From order to delivery
Stage One: The blocking Process
Specialist blocking peat is delivered and unloaded into one of three large bunkers. An automated machine known as the “digger” collects peat via a large bucket and moves it to a large hopper located at the back of the bunkers. From here it is mixed to break any large lumps and add water to bring it to a semi consistent moisture level. The peat continues up a series of conveyors until it reaches one of 4 blocking lines. Each blocking line has its own mixer to finalise and create a consistently moist substrate.
The moist peat is now moulded into blocks, seed is then sown and the blocks are now moved from conveyor to tray. After this, customers then have the opportunity to add sand/vermiculite or any other fertiliser if required.
Trays are then transported via fork truck to the Germination room. This room is under strict temperature control to maintain optimal germination conditions.
Stage Two: Standing down
After the predetermined days set for germination. Plants are transported out of the germination rooms via fork truck and placed into a holding area ready to be stood down via the internal transport system. This system consists of three parts, the platform, shuttle and carrier.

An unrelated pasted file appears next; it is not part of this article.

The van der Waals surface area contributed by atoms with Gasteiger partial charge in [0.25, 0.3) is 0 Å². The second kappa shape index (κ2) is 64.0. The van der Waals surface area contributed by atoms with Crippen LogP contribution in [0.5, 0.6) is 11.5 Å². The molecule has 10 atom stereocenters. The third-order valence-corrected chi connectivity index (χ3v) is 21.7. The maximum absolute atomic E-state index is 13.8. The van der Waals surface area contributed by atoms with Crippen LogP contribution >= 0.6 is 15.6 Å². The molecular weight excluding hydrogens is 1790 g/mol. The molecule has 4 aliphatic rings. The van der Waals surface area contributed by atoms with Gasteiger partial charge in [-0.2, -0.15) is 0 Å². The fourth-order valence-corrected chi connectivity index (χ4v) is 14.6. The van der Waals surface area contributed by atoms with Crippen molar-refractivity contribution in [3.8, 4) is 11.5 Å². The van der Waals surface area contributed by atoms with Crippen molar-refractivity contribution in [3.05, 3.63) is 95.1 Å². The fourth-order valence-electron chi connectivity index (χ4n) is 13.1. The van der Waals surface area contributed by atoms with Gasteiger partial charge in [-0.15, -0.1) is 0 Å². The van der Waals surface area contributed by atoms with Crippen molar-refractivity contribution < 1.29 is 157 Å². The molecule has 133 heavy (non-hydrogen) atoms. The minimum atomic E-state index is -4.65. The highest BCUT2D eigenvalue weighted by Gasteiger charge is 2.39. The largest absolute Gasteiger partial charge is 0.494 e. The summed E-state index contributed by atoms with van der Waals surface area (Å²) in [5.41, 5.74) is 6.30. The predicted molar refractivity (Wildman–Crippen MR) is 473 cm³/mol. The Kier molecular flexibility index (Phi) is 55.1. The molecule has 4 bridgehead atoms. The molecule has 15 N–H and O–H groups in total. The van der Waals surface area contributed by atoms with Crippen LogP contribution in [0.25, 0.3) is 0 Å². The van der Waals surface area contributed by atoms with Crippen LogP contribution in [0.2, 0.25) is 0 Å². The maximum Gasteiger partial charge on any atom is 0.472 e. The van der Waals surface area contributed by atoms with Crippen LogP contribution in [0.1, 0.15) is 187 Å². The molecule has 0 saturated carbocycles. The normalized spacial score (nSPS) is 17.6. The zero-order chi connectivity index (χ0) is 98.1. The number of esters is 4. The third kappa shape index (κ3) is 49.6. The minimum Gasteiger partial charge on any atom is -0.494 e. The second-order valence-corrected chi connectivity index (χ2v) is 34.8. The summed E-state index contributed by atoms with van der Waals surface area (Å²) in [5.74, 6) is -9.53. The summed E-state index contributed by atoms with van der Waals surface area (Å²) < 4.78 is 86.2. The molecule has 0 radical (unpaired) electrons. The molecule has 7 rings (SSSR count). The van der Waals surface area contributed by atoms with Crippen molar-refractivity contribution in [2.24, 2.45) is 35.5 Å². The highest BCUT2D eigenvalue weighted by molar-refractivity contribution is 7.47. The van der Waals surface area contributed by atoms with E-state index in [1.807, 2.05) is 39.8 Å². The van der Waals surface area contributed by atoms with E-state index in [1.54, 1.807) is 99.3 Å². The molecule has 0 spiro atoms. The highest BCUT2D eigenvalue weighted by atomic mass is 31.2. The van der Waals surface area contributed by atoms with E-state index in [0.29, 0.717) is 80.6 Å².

The trays are de stacked via an automated de stacking machine and laid out into a group on the platform totalling 130 trays at a time. The Platform then pushes these across onto the shuttle ready to be transported to the machine known as the carrier.
Once the shuttle has been loaded it travels autonomously to the location of a carrier. The carrier then drives onto the shuttle and removes all 130 trays and places them into a designated bay.
This entire process can be completed by a mere 3 employees at a rate of around 2000 trays & 300,000+ Plants an hour.
Stage Three: Delivery Day
Plants have now reached appropriate size and strength to be transplanted. The internal transport system now works in reverse. Starting with the carrier and working back to them being stacked onto pallets. They are then strapped and transported to the loading area awaiting to be placed onto lorries.
This is all done by 4 people which gives us great flexibility and the ability to adapt to the ever fighting weather conditions our farmers face.